Experts Issue Reminders for Safe Food Consumption Practices in Warmer Weather

Food safety officials wish to reminding people of the importance of safe food preparation, transportation, and consumption practices.
November 27, 2012

With the warmer months officially coming up for Australian citizens, food safety officials are bent on reminding people of the importance of safe food preparation, transportation, and consumption practices.

Failing to adhere to current health standards can lead to infections from bacteria such as salmonella and listeria, so it’s important that great care be taken to be healthful and wise.

Warnings to Observe When Eating Out of Doors

Once the mercury rises, bacteria can grow on food far more easily when it’s unwisely stored at temperatures that fall within the 5-60 degree Celsius range. Food and consumables can also easily be exposed to additional contaminants from dirt and warm weather pests such as insects.

Foods That Represent Higher Risk

Not all foods are created equally when it comes to growing dangerous bacteria that can make you sick. Some are definitely higher risk than others. These include meats and poultry products. Eggs, dairy products, and seafood can also be problematic. Even some items that you normally wouldn’t think would be high risk fall into this category including starchy foods like pasta and rice or prepared salads such as coleslaw and pasta salad.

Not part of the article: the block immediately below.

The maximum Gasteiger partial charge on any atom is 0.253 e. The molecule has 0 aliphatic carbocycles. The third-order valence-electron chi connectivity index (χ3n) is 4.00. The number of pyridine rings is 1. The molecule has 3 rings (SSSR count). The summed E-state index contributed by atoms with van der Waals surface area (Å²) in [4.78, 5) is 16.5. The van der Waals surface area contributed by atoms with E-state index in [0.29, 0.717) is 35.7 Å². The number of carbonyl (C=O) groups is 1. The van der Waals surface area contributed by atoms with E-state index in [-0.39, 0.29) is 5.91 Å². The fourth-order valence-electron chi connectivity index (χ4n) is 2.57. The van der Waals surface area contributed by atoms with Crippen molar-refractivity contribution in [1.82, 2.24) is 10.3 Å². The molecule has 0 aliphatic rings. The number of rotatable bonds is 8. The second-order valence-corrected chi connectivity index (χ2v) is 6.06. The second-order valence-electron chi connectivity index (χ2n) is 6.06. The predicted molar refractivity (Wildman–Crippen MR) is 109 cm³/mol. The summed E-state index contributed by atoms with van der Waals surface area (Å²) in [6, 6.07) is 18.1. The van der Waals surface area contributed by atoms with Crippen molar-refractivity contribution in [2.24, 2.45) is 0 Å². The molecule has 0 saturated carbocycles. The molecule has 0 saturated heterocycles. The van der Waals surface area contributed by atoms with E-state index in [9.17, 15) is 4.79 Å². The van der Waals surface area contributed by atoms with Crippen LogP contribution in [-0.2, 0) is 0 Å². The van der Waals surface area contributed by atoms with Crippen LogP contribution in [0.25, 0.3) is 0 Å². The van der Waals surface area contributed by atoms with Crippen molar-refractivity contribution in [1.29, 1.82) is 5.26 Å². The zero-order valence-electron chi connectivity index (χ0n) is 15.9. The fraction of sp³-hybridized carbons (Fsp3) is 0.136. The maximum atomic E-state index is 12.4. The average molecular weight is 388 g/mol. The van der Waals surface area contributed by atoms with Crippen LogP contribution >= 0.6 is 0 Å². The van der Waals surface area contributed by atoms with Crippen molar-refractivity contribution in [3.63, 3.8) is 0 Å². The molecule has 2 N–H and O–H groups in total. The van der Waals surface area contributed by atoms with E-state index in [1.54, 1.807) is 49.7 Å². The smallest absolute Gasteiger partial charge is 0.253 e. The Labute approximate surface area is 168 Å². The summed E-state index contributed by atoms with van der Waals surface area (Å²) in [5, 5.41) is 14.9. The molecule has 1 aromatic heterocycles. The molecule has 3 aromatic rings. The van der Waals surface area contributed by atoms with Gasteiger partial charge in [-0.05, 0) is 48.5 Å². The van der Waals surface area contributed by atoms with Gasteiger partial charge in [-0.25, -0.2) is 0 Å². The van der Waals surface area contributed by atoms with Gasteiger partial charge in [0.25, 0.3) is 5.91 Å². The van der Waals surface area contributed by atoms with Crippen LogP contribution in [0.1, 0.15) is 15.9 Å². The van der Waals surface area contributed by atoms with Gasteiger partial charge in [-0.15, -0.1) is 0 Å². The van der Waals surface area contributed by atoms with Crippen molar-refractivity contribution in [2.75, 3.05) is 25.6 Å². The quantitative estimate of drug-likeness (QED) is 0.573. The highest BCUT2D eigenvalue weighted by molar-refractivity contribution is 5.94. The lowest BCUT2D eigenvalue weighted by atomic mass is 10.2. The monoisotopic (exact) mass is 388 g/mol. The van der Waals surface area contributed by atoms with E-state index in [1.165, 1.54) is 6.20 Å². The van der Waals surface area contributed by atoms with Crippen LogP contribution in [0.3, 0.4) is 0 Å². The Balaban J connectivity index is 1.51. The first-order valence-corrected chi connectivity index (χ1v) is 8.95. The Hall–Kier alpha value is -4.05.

Some Individuals Are at Higher Risk for Infection, Too

Not only are some foods more likely to be related to food poisoning, but some types of people are at much higher risk than others. These individuals include the elderly, very young children (five years of age or younger), pregnant women, and people with chronic diseases that might be suffering from compromised immune systems.

Proper Preventative Measures

Raw meat should always be stored away from other foods. It’s also important to travel with a cooler to avoid food becoming elevated in temperature. Last but not least, make sure all food is prepped ahead of time to reduce the likelihood of additional contamination.